• November 27, 2020

  • Abby Nuttall

  • Articles

Last week Boris Johnson unveiled a 10 point plan for a green industrial revolution to ensure the UK reaches their zero net carbon emissions target by 2050.

The 10 points are:

1. Advancing offshore winds

2. Driving growth of low carbon hydrogen

3. Delivering new and advance nuclear power

4. Accelerating shift to zero emission vehicles

5. Green public transport, cycling and walking

6. Jet zero and green ships

7. Greener buildings

8. Investing in carbon capture, usage and storage

9. Protecting our natural environment

10. Green finance and Innovation

You can see the full report here but we’ve taken a look at the key points relating to vehicles for you.

Back in February the Prime Minister said that the ban on the sale of new petrol and diesel cars would be moved forward to 2035 along with introducing a previously unknown ban on the sale of hybrid vehicles for the same year. However, he’s now moving this forward again for traditional combustion engine vehicles, with the sale of new petrol and diesel vehicles being banned from 2030 as part of the plan to accelerate the shift to zero emission vehicles.  However, they confirmed that new plug-in and full hybrids will still be sold until 2035.

The government said that they would work with the industry to ensure this transition is as smooth as possible for the industry and customers.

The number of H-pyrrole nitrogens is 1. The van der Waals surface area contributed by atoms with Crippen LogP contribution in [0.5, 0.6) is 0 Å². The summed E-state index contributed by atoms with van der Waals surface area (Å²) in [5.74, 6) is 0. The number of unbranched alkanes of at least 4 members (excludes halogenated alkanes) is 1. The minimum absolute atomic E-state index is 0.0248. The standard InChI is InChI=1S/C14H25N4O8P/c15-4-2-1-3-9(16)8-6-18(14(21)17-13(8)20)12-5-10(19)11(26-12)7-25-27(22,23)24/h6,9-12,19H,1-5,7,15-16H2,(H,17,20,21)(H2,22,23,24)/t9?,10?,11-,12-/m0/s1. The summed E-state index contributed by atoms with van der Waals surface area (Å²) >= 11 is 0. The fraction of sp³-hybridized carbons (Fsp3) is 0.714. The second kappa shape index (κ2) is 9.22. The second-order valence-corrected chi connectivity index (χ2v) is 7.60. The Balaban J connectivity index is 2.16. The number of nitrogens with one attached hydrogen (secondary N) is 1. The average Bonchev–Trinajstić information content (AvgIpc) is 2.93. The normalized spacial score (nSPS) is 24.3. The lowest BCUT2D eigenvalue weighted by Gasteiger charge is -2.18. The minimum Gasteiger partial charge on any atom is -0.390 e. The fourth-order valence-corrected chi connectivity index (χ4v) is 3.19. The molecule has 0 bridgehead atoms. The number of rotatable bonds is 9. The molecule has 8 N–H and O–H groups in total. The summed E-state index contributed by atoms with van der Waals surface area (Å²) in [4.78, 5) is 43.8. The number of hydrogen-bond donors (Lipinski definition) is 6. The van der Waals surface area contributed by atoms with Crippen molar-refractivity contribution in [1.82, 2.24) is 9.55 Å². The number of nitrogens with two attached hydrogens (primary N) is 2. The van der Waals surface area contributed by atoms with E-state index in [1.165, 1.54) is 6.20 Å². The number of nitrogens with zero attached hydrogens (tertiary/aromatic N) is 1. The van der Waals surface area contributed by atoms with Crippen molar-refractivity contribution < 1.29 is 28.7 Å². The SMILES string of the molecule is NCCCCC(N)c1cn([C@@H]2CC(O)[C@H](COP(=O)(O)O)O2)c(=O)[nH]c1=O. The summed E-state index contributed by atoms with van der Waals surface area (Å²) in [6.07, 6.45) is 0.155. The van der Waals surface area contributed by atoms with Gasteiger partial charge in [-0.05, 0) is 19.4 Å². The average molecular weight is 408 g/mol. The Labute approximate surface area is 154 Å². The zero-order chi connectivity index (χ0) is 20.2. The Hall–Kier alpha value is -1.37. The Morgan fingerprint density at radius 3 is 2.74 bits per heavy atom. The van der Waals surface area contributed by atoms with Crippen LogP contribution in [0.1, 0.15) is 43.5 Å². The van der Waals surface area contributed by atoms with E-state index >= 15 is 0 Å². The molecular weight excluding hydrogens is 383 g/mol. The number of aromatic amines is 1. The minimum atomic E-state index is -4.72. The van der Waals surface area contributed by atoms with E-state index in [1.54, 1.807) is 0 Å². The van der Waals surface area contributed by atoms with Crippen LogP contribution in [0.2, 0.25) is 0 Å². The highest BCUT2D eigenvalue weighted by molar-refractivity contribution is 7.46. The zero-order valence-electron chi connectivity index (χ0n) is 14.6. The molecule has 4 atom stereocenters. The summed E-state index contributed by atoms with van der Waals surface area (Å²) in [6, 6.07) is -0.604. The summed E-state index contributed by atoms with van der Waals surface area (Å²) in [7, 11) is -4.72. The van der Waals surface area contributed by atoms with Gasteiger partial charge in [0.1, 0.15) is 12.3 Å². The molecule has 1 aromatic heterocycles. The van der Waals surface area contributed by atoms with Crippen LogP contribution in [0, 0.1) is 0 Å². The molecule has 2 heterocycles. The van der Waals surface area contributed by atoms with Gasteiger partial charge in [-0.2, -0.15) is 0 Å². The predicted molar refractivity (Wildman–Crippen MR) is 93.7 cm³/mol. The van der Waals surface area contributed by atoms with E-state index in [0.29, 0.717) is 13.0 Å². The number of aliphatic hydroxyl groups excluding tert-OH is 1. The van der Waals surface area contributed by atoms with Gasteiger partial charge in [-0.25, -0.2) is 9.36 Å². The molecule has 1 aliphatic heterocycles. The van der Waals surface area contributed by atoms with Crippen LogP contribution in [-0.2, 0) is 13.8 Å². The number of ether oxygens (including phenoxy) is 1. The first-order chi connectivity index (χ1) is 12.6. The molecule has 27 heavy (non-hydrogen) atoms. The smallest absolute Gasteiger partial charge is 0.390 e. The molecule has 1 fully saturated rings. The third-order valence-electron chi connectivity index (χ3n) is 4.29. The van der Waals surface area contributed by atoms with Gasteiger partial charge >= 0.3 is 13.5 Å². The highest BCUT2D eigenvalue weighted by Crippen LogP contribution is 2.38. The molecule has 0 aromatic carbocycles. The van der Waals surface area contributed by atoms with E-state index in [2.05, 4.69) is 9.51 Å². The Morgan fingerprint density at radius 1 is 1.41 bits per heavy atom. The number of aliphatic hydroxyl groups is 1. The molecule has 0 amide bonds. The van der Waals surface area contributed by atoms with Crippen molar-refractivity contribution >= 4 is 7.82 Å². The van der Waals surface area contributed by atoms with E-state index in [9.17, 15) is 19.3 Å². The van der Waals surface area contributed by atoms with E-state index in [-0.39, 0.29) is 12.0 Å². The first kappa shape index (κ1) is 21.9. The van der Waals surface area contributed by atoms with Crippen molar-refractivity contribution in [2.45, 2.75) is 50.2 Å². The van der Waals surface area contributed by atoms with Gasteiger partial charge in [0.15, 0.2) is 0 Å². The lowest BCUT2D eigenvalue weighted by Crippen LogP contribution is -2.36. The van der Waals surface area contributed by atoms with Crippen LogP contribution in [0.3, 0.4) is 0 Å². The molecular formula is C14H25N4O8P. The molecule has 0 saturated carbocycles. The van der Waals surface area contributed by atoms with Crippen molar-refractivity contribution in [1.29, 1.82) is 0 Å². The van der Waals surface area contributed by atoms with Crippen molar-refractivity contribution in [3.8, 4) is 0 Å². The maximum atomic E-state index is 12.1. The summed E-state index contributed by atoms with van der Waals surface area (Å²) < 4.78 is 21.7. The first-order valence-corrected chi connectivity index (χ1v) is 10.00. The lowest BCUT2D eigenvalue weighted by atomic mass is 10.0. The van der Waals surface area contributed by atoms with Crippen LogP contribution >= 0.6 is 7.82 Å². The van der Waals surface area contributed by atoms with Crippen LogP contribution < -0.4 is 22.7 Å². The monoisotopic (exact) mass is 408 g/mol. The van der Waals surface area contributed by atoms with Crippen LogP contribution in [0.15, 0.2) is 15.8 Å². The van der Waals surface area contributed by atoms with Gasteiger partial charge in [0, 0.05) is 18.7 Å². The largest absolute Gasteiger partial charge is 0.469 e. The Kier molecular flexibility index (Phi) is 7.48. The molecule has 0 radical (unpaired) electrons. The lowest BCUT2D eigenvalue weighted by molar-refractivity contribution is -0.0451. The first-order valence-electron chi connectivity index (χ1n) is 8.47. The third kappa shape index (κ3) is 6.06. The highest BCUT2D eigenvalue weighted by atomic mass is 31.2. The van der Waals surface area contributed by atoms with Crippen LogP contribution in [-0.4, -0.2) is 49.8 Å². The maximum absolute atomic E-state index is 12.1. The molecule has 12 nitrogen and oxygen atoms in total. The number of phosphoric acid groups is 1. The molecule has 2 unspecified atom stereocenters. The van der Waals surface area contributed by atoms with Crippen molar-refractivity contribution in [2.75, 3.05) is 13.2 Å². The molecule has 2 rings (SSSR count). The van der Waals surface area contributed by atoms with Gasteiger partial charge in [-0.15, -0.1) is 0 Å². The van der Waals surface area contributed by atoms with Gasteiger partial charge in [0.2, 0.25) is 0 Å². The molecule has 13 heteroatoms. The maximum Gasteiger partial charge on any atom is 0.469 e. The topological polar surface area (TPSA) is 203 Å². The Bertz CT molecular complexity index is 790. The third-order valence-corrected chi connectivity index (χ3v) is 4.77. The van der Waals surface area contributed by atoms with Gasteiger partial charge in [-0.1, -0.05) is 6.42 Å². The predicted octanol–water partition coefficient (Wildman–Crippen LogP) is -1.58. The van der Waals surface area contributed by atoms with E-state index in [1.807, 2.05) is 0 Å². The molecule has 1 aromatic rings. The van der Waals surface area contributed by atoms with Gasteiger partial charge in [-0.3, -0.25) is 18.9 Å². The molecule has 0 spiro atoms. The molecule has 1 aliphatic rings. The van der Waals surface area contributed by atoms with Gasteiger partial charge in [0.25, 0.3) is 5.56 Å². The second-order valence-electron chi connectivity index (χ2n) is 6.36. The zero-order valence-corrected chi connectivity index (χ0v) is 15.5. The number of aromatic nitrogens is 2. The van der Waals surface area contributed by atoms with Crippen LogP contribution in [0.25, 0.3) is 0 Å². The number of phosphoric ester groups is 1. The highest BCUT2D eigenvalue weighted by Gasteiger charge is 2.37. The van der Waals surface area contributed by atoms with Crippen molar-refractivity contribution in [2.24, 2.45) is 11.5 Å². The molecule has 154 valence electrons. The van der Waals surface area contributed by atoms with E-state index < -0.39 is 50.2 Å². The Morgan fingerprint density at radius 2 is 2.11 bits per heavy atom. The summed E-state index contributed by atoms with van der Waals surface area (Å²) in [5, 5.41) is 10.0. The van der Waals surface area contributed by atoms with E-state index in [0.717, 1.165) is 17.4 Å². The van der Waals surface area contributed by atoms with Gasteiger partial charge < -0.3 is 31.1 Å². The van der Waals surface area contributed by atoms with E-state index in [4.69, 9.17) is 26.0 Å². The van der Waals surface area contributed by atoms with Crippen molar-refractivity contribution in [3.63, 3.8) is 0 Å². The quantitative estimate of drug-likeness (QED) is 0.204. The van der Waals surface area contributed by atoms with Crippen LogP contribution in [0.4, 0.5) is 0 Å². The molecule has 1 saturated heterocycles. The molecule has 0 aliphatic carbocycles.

They’ve also advised that they need to ensure that the tax system continues to encourage drivers looking at new cars to opt for an electric or hybrid option instead of a traditional combustion engine, and that the revenue from motoring taxes keeps pace with the changes in the market so they can continue to fund the infrastructure needed.

In the publication, they confirmed their commitment of up to £1 billion for the electrification of UK vehicles and their supply factories, including developing factories in the UK to produce the batteries required by an electric vehicle. Not only will this help develop the UK’s electric infrastructure but a single factory could employ up to 2,000 people.

As well as this they are investing £500 million into the electrification of the UK’s existing automotive industry to help protect the car plants already in the UK and workers in the West Midlands, the North and Wales.

Charger availability is a concern for many drivers looking to make the jump to electric, especially if they are not homeowners with off road parking where they can install a home charging unit. The government have acknowledged this worry and are investing £1.3 billion to accelerate the growth of the UK’s charging infrastructure. In the report, they advise this will be geared towards rapid charging points on the motorway and major roads for drivers doing long journeys and on-street parking units near homes and workplaces to make charging as convenient as possible.

Another way they’re looking to encourage drivers to make the switch is by providing £528 million to extend the plug-in car, van, taxi and motorcycle grants into 2022-23. This will help lower the purchase price or monthly lease cost for drivers.

They have also advised that they will publish a Green Paper next year that will cover the UK’s post-EU emission regulation and the targets for UK vehicles.